Herbert Xu <herbert@xxxxxxxxxxxxxxxxxxx> wrote:
>The networking drivers are trying to switch over to using
>netif_carrier_ok as the interface for notification and
>monitoring of link status. In fact, even the bonding driver
>appears to do this by default.
Yep. It's been that way for a couple of years, as I recall.
>In other words, it's pointless to examine netif_carrier_ok
>more often than the underlying driver timer. The standard
>interface to monitor its status is through a netdev
>notification (NETDEV_CHANGE). That is called in process
>context by net/core/link_watch.c.
Looking at link_watch.c, it appears that it issues events on a
one second timer, so there could be a lag of up to one second between
the time a driver does "netif_carrier_off" and the time bonding would
receive the event from link_watch.
So, yes, it's pointless to check netif_carrier more often that
the driver updates it, but it's not pointless to check netif_carrier on
a timer if the granularity of events from link_watch is too slow (which
it appears to be for a "hot standby" type of application).
>So I'd suggest that we get rid of directly MII monitoring in
>bonding, and always use netif_carrier_ok. Further more,
>instead of monitoring that in a timer you just move the code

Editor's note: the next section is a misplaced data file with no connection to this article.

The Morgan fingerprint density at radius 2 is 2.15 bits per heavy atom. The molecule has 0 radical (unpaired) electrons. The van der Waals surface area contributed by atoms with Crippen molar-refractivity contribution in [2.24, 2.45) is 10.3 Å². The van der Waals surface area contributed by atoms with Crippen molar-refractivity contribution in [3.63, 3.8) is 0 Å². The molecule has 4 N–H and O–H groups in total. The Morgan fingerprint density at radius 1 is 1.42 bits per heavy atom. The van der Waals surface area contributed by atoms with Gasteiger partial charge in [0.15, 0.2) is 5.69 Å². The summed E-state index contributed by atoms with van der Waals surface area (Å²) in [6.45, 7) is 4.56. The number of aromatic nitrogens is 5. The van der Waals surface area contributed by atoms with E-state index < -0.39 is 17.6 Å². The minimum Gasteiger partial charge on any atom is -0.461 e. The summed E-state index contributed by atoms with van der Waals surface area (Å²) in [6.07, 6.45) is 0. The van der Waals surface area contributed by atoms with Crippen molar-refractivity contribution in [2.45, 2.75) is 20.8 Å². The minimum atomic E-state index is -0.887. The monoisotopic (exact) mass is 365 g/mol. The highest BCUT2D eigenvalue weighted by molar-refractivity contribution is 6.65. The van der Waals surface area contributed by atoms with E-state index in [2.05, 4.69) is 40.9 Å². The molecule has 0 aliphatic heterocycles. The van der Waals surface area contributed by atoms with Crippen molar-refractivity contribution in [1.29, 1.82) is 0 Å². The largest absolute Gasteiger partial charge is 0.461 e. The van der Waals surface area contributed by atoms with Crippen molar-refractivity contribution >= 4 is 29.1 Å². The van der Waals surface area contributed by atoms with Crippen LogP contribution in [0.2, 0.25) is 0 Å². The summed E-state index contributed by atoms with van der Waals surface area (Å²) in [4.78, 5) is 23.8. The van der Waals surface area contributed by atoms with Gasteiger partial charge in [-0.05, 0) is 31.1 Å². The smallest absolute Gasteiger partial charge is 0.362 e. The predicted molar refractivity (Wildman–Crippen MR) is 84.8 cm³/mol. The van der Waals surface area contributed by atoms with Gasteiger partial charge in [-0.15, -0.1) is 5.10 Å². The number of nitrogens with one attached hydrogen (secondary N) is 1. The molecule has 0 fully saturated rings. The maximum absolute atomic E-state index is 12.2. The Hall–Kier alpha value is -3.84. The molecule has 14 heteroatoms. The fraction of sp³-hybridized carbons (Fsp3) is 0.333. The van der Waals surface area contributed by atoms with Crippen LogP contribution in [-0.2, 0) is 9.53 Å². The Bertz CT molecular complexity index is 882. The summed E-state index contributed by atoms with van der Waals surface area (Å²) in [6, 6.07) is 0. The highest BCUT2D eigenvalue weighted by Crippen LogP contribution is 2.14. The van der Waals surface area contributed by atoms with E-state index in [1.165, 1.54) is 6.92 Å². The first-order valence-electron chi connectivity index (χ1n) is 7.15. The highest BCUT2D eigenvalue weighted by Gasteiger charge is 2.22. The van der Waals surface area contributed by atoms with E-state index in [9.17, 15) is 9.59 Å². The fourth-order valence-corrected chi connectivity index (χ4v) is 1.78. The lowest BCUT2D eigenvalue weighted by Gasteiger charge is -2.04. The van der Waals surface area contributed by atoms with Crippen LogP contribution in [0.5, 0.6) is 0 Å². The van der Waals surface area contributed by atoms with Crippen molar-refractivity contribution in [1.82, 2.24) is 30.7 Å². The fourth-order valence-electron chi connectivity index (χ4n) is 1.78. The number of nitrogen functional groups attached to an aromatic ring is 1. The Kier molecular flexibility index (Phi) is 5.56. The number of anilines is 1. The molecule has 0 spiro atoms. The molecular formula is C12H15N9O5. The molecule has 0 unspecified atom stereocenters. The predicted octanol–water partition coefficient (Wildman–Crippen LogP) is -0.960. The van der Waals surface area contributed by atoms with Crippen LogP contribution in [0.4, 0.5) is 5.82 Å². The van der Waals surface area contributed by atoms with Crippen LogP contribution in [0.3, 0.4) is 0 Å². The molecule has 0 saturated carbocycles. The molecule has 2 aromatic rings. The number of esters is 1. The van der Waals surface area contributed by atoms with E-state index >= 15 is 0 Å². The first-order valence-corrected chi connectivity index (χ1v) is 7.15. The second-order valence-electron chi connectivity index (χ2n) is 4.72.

The direct MII monitor option has stayed because some drivers
update netif_carrier at fairly long intervals; the extreme example is
3c59x, which checks every 60 seconds. For a hot standby use, even one
second is a pretty long time.
FWIW, It's been a while since a user has reported trouble with
bonding link detection with a driver because it didn't support
netif_carrier; lately, when it comes up it's the notification interval.
We've also not been discussing the bonding "arp monitor," which
does link integrity checking by means of detecting traffic flow across
the link(s) (generating traffic, via ARP requests, when the link is
idle). It will trigger the same kinds of failovers that the mii monitor
does; the saving grace right now is that it doesn't currently run with
the alb/tlb modes that do the MAC address swapping from the failover.
My other question here is how much time is there left to get
changes for this into 2.6.12? Rearchitecting the link monitor /
failover gizmos is reasonably nontrivial; I don't know if it's feasible
to make those kind of substantial changes this late in the cycle. So,
either 2.6.12 goes out with the potential sleep from timer / with lock,
the bonding MAC notifier change is partially backed out, the "gfp_any()"
change goes into rtnetlink.c, or some other solution that eludes me
-Jay Vosburgh, IBM Linux Technology Center, fubar@xxxxxxxxxx